The number of women in the 120-member Legislature has fallen from a peak of 37 in 2006 to 32 this year. Groups that promote women running for public office are concerned the trend will continue this election year.
They also worry about how the drop-off will affect policy decisions.
Bettina Duval, president of CALIFORNIALIST, which has raised more than $1 million to support female candidates, fears women could lose three to five legislative seats this year. That would accelerate the gradual decline.
California ranked sixth in the nation in the percentage of women serving in the Legislature in 2004 but now ranks 19th.
Before signing an on-line agreement with or liking a company on Facebook, consumer advocates are warning customers they should read all the way to the bottom of the contract.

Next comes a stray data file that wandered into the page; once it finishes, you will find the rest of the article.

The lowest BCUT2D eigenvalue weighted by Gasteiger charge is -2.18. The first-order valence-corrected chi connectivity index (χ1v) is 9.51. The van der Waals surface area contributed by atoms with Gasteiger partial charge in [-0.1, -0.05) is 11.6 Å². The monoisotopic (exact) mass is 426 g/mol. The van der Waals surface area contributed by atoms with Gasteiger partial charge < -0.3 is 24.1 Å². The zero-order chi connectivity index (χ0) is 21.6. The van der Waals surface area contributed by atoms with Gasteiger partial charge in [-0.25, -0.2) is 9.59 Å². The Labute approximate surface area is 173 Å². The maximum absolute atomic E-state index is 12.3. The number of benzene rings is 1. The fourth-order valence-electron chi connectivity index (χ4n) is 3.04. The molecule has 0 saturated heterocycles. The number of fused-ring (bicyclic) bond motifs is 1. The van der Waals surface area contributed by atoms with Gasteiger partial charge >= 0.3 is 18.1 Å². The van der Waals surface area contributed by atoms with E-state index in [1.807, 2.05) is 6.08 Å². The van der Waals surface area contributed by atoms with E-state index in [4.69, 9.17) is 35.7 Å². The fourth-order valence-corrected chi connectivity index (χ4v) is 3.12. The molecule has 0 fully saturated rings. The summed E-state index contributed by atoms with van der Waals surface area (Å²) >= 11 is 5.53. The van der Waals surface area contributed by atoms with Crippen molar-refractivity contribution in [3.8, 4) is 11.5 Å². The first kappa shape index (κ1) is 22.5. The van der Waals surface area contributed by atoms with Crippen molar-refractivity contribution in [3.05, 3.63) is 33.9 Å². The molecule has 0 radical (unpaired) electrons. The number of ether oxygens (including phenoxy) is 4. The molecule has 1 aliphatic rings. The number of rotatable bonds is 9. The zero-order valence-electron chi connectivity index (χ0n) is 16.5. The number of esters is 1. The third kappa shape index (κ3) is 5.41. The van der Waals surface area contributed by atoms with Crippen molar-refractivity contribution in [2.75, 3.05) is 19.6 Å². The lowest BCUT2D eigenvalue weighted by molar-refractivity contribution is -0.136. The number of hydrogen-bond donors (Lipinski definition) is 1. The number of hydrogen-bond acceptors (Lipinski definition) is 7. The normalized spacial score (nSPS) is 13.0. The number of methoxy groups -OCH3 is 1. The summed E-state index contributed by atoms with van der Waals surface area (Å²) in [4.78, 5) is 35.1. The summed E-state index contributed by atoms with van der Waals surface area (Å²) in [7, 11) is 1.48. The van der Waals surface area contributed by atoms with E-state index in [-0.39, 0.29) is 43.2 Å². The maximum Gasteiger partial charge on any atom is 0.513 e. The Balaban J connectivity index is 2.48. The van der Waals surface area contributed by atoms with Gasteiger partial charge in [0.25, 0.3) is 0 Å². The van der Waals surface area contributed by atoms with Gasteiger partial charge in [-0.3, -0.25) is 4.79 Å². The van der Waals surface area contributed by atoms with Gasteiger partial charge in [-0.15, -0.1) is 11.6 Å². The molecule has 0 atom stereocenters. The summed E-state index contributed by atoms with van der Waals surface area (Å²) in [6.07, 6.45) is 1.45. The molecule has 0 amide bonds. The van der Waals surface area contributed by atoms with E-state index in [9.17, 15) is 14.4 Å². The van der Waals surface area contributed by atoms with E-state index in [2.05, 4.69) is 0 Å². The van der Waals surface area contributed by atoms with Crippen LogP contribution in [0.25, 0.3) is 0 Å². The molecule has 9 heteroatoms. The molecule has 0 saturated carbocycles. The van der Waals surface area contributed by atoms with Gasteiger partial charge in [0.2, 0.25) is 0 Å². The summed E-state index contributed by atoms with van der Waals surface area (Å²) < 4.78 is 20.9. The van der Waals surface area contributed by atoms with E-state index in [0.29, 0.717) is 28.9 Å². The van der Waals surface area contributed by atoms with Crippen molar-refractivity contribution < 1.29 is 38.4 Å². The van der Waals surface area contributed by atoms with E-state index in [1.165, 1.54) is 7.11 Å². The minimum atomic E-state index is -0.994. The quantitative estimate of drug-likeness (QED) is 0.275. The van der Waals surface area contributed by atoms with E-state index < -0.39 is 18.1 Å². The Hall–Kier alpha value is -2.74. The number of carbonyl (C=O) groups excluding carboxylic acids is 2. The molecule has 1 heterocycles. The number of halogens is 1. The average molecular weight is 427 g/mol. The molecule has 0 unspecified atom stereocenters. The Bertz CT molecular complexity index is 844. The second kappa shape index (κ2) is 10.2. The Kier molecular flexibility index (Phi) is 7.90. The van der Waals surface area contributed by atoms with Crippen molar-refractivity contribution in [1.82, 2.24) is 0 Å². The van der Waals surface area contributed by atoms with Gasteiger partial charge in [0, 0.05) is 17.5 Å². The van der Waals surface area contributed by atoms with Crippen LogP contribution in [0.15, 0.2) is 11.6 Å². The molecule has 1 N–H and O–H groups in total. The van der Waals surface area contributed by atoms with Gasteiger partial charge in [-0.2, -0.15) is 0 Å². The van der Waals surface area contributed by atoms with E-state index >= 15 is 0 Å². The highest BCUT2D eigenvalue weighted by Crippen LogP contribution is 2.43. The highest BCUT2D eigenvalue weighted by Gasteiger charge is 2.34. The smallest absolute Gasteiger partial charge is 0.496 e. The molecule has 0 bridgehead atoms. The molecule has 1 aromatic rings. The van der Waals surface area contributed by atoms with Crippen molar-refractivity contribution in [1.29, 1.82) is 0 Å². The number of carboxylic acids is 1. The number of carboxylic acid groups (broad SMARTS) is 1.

The California job market is turning into a real roller coaster. New numbers out today show a disappointingly small gain in March after February posted the strongest month of job creation in years.
Rain and snow may not have pushed California out of its drought, but the late season precipitation will mean a little more water for State Water Project users. There is also relief for some federal Central Valley Project users.
Railroads plan to increase their shipments of crude oil by train throughout California. One lawmaker wants to make sure emergency planners can protect communities from potential train accidents.
A state board postponed a vote Wednesday that could potentially put the gray wolves on the endangered species in California.